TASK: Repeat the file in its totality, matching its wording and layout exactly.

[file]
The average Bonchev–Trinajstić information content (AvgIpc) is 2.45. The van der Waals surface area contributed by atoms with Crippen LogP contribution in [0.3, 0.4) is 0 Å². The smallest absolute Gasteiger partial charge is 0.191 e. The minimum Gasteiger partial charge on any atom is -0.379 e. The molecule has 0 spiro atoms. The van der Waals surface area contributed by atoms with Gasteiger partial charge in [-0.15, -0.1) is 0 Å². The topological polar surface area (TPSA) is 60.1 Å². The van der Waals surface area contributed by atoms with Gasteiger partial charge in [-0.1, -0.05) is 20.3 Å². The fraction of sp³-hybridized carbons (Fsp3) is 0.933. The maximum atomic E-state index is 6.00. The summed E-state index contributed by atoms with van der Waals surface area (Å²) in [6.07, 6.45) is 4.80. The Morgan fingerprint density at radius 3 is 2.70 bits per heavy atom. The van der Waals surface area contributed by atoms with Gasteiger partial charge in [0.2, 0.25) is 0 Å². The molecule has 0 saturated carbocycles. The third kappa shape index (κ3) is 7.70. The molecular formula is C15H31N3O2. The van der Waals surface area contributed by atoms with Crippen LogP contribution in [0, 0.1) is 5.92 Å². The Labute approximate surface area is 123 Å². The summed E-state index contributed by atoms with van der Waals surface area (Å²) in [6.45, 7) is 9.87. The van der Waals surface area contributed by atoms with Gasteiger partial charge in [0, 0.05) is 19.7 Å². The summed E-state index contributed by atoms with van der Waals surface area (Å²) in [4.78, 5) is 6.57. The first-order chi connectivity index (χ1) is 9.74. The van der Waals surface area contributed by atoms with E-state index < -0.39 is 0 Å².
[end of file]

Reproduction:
The average Bonchev–Trinajstić information content (AvgIpc) is 2.45. The van der Waals surface area contributed by atoms with Crippen LogP contribution in [0.3, 0.4) is 0 Å². The smallest absolute Gasteiger partial charge is 0.191 e. The minimum Gasteiger partial charge on any atom is -0.379 e. The molecule has 0 spiro atoms. The van der Waals surface area contributed by atoms with Gasteiger partial charge in [-0.15, -0.1) is 0 Å². The topological polar surface area (TPSA) is 60.1 Å². The van der Waals surface area contributed by atoms with Gasteiger partial charge in [-0.1, -0.05) is 20.3 Å². The fraction of sp³-hybridized carbons (Fsp3) is 0.933. The maximum atomic E-state index is 6.00. The summed E-state index contributed by atoms with van der Waals surface area (Å²) in [6.07, 6.45) is 4.80. The Morgan fingerprint density at radius 3 is 2.70 bits per heavy atom. The van der Waals surface area contributed by atoms with Gasteiger partial charge in [0.2, 0.25) is 0 Å². The molecule has 0 saturated carbocycles. The third kappa shape index (κ3) is 7.70. The molecular formula is C15H31N3O2. The van der Waals surface area contributed by atoms with Crippen LogP contribution in [0, 0.1) is 5.92 Å². The Labute approximate surface area is 123 Å². The summed E-state index contributed by atoms with van der Waals surface area (Å²) in [6.45, 7) is 9.87. The van der Waals surface area contributed by atoms with Gasteiger partial charge in [0, 0.05) is 19.7 Å². The summed E-state index contributed by atoms with van der Waals surface area (Å²) in [4.78, 5) is 6.57. The first-order chi connectivity index (χ1) is 9.74. The van der Waals surface area contributed by atoms with E-state index < -0.39 is 0 Å².